Born into a middle-class family, Dickens knew both the comforts of home and the terrors of what happens when those comforts are snatched away, as they were when his father kept falling deeper into debt, to the point where he was sentenced to debtor's prison. From an early age, the young Charles was a performer, enjoying the attention and using the attention to feed some desperate needs within himself.
As a young man, he was tempted to go into acting, and even had a scheduled audition, but he was forced to miss it because of a bad cold. Instead, he went into journalism, and then into writing sketches using the pen name of "Boz," and from his early 20s he became famous. The sketches led to serialized novels, and what Charles Dickens produced over the course of his literary life changed the face, heart and soul of literature forever.Read more ›
Callow pays tribute at the beginning of the book to the great biographers of Dickens--Peter Ackroyd, Claire Tomalin, Edgar Johnson et. al.--but does not try to match them. He stays focused on his central thesis, showing how Dickens was driven to perform from his earliest boyhood, through his frequent adult forays as an amateur actor (his most popular role, in a melodrama called "The Frozen Deep," reverberated through his private life), and on to the magnificent readings from his own work that he gave toward the end of his life--and which, unfortunately, shortened his life.
Equally unfortunately, Dickens' theatrical obsession and need to create characters also informed his private life. Callow shows us--as Tomalin did before him--that Dickens ascribed personalities and motives to his family and friends that often bore little resemblance to the real people. This explains most of the trouble in Dickens' life, especially his incendiary breakup with his wife Catherine. Dickens behaved cruelly and reprehensibly throughout the episode, yet was incapable of seeing anyone except himself as an injured party--the hero of his own life.
Yet, in the end, the tree is known by its fruit, and the fruit of Dickens' labors was resplendent indeed.Read more ›
Most Recent Customer Reviews
Simon Callow is an excellent writer, engaging and erudite. I'd recommend anything written by him.Published 2 months ago by Richard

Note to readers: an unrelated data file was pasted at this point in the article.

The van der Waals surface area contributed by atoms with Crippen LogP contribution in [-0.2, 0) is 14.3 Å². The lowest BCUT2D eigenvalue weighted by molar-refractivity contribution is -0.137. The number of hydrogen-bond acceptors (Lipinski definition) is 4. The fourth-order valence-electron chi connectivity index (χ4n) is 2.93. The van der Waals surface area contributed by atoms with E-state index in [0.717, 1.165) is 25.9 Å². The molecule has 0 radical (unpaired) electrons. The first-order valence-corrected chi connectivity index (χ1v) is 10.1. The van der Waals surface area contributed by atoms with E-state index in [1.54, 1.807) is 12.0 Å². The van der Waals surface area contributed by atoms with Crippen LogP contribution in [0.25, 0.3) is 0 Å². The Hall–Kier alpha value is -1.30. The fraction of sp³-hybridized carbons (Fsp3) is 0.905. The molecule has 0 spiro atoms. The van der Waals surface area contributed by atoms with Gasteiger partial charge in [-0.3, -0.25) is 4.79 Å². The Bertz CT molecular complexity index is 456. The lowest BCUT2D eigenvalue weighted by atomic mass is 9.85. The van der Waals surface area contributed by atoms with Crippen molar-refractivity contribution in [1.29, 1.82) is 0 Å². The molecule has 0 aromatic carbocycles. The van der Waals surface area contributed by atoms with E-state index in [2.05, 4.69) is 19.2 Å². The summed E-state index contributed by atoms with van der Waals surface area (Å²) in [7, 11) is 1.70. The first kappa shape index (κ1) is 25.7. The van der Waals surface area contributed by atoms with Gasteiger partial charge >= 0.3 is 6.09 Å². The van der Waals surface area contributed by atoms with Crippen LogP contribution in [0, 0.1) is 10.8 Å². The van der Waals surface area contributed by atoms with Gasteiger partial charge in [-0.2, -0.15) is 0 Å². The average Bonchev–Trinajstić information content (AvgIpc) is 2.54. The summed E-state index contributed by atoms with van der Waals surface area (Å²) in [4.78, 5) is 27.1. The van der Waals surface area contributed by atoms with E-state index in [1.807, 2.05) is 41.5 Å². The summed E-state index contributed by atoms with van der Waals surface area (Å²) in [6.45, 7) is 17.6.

Simon Callow is one of the top Charles Dickens experts in the world, AND probably the best actor and director of Dickens' work. Read morePublished 12 months ago by Avery Gordon
I bought this book after hearing an interview with Ralph Fiennes about his film on Dickens. He suggested Simon Callow as an expert on the author, and he was right. Read morePublished 23 months ago by Ismene
This is a such an entertaining read. Mr Callow is a truly great writer. I also bought the narrated version.Published 23 months ago by Jeremy Henderson
Outside edges of the pages cut off part of the last letter of the
words, but it was still readable,
Here we get a eminently readable, brief, but satisfying biography of Dickens, with a focus on his theatricality and his passion for the theater. Read morePublished on August 8, 2013 by J. E. Ruppenthal
This book is a very good biography of the great Charles Dickens, covering his entire life, but often focusing on his love of theatre. Read morePublished on May 21, 2013 by The Reviewer Formerly Known as Kurt Johnson
I was first drawn to this book based almost solely on the fact that it was written by Simon Callow. I remembered Simon Callow best as Gareth in the movie Four Weddings and a... Read morePublished on April 22, 2013 by William E. Liberatore
I hope Mr. Callow is finally aware that the president after Lincoln was Andrew Johnson, not Jackson. Otherwise his life of Dickens is a triumph. Read morePublished on April 15, 2013 by Reverend Skull